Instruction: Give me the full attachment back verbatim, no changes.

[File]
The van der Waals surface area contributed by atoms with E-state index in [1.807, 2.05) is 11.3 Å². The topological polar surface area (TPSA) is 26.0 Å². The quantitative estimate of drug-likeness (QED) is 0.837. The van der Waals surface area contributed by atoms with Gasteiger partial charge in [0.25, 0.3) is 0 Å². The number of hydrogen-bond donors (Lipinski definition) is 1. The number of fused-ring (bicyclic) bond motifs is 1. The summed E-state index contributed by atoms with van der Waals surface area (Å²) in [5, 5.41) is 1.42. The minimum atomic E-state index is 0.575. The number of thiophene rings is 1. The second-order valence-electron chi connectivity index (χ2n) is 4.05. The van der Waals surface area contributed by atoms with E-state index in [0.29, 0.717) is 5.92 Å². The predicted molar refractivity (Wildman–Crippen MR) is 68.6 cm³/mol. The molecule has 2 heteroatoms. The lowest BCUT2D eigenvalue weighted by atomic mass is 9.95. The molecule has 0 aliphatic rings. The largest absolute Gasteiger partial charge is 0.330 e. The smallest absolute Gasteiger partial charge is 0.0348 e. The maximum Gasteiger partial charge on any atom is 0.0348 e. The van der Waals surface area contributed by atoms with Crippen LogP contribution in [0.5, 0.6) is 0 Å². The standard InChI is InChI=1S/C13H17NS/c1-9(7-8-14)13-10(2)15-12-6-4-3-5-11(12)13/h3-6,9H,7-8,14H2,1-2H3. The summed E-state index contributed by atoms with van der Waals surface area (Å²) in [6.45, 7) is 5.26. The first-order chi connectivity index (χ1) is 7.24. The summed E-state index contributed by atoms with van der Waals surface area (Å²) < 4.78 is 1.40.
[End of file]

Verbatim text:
The van der Waals surface area contributed by atoms with E-state index in [1.807, 2.05) is 11.3 Å². The topological polar surface area (TPSA) is 26.0 Å². The quantitative estimate of drug-likeness (QED) is 0.837. The van der Waals surface area contributed by atoms with Gasteiger partial charge in [0.25, 0.3) is 0 Å². The number of hydrogen-bond donors (Lipinski definition) is 1. The number of fused-ring (bicyclic) bond motifs is 1. The summed E-state index contributed by atoms with van der Waals surface area (Å²) in [5, 5.41) is 1.42. The minimum atomic E-state index is 0.575. The number of thiophene rings is 1. The second-order valence-electron chi connectivity index (χ2n) is 4.05. The van der Waals surface area contributed by atoms with E-state index in [0.29, 0.717) is 5.92 Å². The predicted molar refractivity (Wildman–Crippen MR) is 68.6 cm³/mol. The molecule has 2 heteroatoms. The lowest BCUT2D eigenvalue weighted by atomic mass is 9.95. The molecule has 0 aliphatic rings. The largest absolute Gasteiger partial charge is 0.330 e. The smallest absolute Gasteiger partial charge is 0.0348 e. The maximum Gasteiger partial charge on any atom is 0.0348 e. The van der Waals surface area contributed by atoms with Crippen LogP contribution in [0.5, 0.6) is 0 Å². The standard InChI is InChI=1S/C13H17NS/c1-9(7-8-14)13-10(2)15-12-6-4-3-5-11(12)13/h3-6,9H,7-8,14H2,1-2H3. The summed E-state index contributed by atoms with van der Waals surface area (Å²) in [6.45, 7) is 5.26. The first-order chi connectivity index (χ1) is 7.24. The summed E-state index contributed by atoms with van der Waals surface area (Å²) < 4.78 is 1.40.